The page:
Analytical intelligence applied to human resources

Analytical intelligence applied to human resources

It’s been a few years since companies have begun to turn their efforts into creating statistical analyses of their human resources. First, they did it through the databases of their Human Resources systems and, then, the more advanced ones, with a human resources data warehouse that would allow them to obtain several reports and certain indicators such as turnover percentage, and an amount of employees per area, among others.

As of today, new technologies such as Big Data, social networks, mobile and cloud-based software allow companies to perform processes of applied analytical intelligence for human resources departments.

Currently, the way to make decisions for human resources management is drastically changing. The human resources department has gradually positioned itself as a strategic partner of the company. The leader of this sector should foresee what kind of human capital they will need in the organization to meet their goals in the medium to long-term, and they should contribute with their advice to the success of the business in general. Human capital is the most important one in the company, and it’s also the most complex one to manage, particularly with the reality of the coexistence of up to four generations within the same institution, with motivations, expectations and personal aspirations which are very different, that should be contemplated and satisfied in favor of building a harmonious and enthusiastic environment in the daily work.

Some time before, in order to make business decisions, you could count on data obtained from basic, static and historical indicators. For instance, turnover indicators by area would provide the percentage of people that came in and went out of the company. Then, this data could be crossed with the indicator of dismissal causes to determine if there were any firings or if the job losses happened by decision of the employees themselves.

However, up until now it was not possible to determine what was the probability of losing a manager, or why was the retention policy not working, or what were the common characteristics of the managers that were leaving the company. In order to obtain this information, a much deeper analysis is needed, through predictive models and simulations of different scenarios through HR Analytics.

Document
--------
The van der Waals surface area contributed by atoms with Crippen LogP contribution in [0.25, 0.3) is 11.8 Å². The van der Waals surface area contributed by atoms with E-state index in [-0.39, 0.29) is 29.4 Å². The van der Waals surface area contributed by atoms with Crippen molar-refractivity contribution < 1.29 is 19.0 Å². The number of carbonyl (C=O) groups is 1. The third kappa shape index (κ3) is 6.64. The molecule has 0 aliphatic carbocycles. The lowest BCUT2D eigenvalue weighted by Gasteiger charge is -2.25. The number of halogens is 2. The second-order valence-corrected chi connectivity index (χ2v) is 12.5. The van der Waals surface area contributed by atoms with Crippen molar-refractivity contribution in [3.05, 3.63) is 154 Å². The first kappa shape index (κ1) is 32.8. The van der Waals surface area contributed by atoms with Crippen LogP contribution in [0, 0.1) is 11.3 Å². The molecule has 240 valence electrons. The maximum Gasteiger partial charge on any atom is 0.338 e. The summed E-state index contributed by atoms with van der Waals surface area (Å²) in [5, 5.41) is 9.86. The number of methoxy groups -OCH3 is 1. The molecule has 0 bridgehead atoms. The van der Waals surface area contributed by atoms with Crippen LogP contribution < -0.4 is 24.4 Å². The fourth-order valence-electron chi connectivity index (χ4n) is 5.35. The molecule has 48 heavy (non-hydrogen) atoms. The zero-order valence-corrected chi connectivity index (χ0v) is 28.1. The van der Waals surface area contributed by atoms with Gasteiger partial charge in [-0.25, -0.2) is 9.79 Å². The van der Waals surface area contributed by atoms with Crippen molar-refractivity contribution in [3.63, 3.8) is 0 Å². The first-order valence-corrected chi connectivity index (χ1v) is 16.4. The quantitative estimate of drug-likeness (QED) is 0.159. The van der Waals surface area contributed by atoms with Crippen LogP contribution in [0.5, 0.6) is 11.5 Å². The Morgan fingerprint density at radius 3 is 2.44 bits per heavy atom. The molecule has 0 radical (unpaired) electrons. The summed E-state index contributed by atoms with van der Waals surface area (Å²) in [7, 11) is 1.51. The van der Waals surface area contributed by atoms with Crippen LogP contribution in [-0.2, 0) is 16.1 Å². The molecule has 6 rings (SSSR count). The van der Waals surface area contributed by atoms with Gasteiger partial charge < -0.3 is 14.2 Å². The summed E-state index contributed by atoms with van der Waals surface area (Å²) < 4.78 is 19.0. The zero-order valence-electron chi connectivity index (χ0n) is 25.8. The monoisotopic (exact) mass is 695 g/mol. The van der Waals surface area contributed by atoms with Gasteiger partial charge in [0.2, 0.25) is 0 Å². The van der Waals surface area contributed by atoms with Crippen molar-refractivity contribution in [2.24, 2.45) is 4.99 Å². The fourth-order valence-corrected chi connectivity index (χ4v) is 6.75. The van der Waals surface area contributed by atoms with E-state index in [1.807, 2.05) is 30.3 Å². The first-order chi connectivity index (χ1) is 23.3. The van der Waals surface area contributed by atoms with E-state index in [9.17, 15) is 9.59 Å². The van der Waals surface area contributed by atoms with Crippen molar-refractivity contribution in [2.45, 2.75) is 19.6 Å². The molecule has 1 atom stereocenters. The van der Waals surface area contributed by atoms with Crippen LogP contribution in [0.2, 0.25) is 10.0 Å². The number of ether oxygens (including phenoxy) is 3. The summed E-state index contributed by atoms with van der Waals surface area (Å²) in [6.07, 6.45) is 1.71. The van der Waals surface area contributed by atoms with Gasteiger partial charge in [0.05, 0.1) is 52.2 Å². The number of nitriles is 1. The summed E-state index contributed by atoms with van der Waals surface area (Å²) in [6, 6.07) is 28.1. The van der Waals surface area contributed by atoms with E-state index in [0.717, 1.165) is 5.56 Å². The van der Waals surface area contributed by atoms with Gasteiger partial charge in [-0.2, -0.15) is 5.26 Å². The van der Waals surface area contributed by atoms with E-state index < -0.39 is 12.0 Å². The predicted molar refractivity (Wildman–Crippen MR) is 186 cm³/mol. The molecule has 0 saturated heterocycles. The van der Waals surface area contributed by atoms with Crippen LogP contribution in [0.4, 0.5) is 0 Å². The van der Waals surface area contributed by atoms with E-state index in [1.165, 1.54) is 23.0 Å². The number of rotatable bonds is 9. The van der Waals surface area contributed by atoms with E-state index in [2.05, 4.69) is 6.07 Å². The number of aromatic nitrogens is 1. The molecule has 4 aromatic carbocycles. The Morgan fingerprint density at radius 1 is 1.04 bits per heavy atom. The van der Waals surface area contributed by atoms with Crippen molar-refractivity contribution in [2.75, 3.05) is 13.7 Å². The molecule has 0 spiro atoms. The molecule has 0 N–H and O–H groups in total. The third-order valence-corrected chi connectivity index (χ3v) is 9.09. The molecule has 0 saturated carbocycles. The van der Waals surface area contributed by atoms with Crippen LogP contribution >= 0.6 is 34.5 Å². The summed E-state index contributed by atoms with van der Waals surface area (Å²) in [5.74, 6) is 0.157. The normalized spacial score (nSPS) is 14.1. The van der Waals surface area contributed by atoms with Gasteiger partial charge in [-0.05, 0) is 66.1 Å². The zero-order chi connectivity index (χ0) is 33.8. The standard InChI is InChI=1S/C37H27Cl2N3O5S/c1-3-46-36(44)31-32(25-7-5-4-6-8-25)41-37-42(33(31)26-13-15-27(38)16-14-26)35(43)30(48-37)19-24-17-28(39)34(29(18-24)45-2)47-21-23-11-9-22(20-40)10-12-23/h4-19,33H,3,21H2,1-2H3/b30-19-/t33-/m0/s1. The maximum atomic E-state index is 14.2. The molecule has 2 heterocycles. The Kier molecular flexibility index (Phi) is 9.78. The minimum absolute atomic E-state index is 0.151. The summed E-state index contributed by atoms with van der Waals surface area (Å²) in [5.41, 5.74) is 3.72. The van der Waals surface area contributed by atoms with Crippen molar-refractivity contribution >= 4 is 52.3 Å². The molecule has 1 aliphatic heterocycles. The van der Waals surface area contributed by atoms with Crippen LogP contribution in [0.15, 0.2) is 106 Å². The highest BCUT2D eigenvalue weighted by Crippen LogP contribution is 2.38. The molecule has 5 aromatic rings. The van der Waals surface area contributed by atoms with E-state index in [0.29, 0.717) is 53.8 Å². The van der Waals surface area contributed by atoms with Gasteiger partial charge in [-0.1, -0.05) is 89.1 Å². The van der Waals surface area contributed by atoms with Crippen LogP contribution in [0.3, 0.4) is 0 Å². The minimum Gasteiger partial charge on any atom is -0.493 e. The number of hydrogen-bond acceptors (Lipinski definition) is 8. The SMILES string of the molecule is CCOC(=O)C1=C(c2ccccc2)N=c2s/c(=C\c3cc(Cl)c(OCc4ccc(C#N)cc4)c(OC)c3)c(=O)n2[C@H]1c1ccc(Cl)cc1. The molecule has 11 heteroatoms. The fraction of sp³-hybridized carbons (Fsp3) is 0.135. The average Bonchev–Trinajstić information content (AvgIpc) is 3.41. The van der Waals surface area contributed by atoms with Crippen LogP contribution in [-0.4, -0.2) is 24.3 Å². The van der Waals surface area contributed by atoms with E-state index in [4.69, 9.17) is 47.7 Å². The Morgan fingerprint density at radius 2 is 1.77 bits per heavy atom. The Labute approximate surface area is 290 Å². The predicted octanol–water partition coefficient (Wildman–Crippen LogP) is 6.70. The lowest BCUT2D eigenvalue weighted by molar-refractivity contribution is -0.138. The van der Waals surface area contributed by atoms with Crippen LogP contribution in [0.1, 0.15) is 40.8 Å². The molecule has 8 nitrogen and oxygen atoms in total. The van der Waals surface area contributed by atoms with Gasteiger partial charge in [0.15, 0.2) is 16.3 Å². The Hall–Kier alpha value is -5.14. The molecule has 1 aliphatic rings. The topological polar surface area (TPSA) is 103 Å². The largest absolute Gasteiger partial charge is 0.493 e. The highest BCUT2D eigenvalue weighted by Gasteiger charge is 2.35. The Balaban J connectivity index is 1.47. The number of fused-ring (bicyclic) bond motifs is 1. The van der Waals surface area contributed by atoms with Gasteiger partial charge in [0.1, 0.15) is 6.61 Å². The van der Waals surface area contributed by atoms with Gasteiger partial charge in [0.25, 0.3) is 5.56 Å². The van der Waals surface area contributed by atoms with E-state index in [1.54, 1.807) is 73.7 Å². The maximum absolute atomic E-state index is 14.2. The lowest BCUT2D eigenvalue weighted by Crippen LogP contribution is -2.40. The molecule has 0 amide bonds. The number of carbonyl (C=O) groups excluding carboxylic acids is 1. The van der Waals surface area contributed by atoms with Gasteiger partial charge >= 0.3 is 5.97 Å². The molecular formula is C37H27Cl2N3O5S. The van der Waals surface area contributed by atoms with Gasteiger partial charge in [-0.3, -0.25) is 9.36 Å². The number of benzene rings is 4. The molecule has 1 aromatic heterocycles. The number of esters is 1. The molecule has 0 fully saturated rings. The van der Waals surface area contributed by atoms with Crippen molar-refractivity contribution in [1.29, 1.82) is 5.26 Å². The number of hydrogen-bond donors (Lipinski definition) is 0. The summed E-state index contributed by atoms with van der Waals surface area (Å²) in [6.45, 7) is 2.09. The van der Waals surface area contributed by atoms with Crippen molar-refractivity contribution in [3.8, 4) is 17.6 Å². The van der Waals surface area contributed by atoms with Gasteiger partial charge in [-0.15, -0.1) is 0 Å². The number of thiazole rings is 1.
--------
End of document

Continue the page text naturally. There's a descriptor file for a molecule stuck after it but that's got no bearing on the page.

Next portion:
In the immediate future, companies will include these predictive analysis tools within the core of their HR systems. From then on, it would also be necessary to hire data scientists, new members of the staff of Human Resources which would be mathematicians, engineers, statistics or computer scientists, which represents a true challenge in order to integrate them into the traditional team. The human resources department is already beginning to count on new tools and special resources.

Indicators

Human Capital Management is the most strategic and sensitive task of the organization. People are the most important capital that a company can possibly have.

For the department of Human Resources, it’s important to perform periodic audits in order to determine the effectiveness of measures and processes that they start in order to manage the organization’s human capital. This takes place through certain indicators that are a part of the area’s integral system.

Indicators measure which Human Resource Services are the most important ones, how accurate is the priority that is being given to them, how can the management be improved even more, what is the cost-benefit relation of the service, and what would be the cost of improving those services at the required level. From knowing this scenario, a company can define which services can continue, which ones can be outsourced, which can be improved or redesigned and which can be discarded altogether.

Definition of parameters to work with indicators

Each area determines the variables over which they will measure their performance, a goal or range of action is assigned, and that way the performance indicators are set. In order to audit the effectiveness of the decisions of any sector in the organization, it’s necessary for each one to establish the parameters to control that performance, which will later be assessed with a performance evaluation.

When it comes to HR management, there are four large variable groups to consider to, later on, analyze the results of corresponding indicators. Let’s take a look at them:

Image courtesy of T'ruah at Flickr.com
Image courtesy of T’ruah at Flickr.com
  • The general ones of HR management
    • Income per human capital
    • Cost per human capital
    • Productivity of the human capital
    • Mean payroll
    • Worked hours
    • Extra hours
    • Human capital turnover
    • Absenteeism
    • ROI (Return on Investment)
    • Added value of human capital
  • Hiring and selection
    • Cost of hiring
    • Selection
    • Selection times
    • Quality of hiring
  • Environment, development, and training
    • Voluntary firings
    • Talent retention
    • Motivation and satisfaction of human capital
    • Promotions
    • Development of key skills
    • Conflictivity
    • Trained employees
    • Cost of training
    • Quality of training
    • Return on investment (ROI) of training
  • Hygiene and security at work
    • Dangerousness
    • Corrective actions
    • Costs of prevention and individual protection equipment

Related content: Read Jason Hanold’s “More on the worst mistakes in team relationships”

 

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